It has generally been recognized that full assessment of the social implications of the ABS regime is premature at this time. At present, with the regime either incomplete (best case) or theoretical, its mechanism is a groundbreaking attempt to develop a commercial basis to promote equity and benefit sharing. Like any legal/commercial mechanism, the primary social implications of the regime will primarily be found not at the policy level but at the level of implementation. One example can be found in the social, gender, ethnic and cultural implications of forestry law. A permit system for harvesting and use of non-timber forest resources is only discriminatory where it is applied in a discriminatory fashion, such as for example where the regulations or the criteria for issuance of permits have the effect of preventing or limiting women, rural communities, indigenous peoples, and other groups from effective participation.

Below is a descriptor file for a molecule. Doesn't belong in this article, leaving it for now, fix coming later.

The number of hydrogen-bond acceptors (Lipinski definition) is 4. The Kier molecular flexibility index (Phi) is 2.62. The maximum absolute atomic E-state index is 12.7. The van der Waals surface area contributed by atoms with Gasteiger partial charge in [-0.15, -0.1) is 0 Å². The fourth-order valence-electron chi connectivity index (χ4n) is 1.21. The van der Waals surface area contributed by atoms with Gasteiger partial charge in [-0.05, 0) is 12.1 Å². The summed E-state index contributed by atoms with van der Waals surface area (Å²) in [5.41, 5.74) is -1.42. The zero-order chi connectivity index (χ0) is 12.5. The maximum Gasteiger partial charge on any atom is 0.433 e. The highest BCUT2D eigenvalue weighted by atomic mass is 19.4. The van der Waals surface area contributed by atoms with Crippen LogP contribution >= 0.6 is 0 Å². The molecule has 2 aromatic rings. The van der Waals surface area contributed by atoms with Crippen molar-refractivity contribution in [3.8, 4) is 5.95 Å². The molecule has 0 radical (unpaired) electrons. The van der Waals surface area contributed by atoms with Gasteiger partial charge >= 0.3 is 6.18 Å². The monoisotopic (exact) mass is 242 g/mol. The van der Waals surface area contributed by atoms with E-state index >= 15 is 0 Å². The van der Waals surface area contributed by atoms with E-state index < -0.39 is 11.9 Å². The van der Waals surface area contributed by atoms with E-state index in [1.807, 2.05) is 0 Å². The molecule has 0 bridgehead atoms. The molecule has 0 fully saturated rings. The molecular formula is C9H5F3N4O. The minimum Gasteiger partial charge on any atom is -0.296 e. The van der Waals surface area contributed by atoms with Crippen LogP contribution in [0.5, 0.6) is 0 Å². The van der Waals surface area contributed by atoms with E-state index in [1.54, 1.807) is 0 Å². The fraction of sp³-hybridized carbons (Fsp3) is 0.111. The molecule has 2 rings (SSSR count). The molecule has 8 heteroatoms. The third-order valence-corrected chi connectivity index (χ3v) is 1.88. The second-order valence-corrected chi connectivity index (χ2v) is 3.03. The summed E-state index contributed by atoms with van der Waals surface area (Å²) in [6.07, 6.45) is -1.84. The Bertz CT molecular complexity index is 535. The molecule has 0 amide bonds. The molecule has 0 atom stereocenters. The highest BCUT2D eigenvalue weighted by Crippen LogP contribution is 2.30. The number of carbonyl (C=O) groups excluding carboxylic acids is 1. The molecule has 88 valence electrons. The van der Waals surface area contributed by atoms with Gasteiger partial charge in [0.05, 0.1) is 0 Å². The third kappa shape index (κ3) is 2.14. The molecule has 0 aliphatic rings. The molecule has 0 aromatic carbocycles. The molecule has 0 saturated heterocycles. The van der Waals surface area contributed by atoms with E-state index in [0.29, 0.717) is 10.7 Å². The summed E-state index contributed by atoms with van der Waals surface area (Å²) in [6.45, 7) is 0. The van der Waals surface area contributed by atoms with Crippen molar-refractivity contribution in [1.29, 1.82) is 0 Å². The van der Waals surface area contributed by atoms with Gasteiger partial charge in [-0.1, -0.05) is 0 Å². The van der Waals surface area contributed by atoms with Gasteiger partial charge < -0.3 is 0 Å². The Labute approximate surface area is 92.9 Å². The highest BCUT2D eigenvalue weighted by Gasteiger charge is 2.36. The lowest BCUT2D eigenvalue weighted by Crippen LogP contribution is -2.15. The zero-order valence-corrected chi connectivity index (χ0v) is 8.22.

It was originally intended that this Part would address a broad range of social issues, however, upon analysis, it became clear that such research would have been untimely. The primary current research issues in the social area are those of human rights (discussed in Chapter 7) and the issue of ‘traditional rights’ which has been the subject of many hundreds of books and articles, and is even more controversial and problematic at present. The ABS Project is keenly aware of the importance of social issues in ABS, and recognizes that they should be given primary attention once the main configuration of ABS implementation and approach have been agreed.
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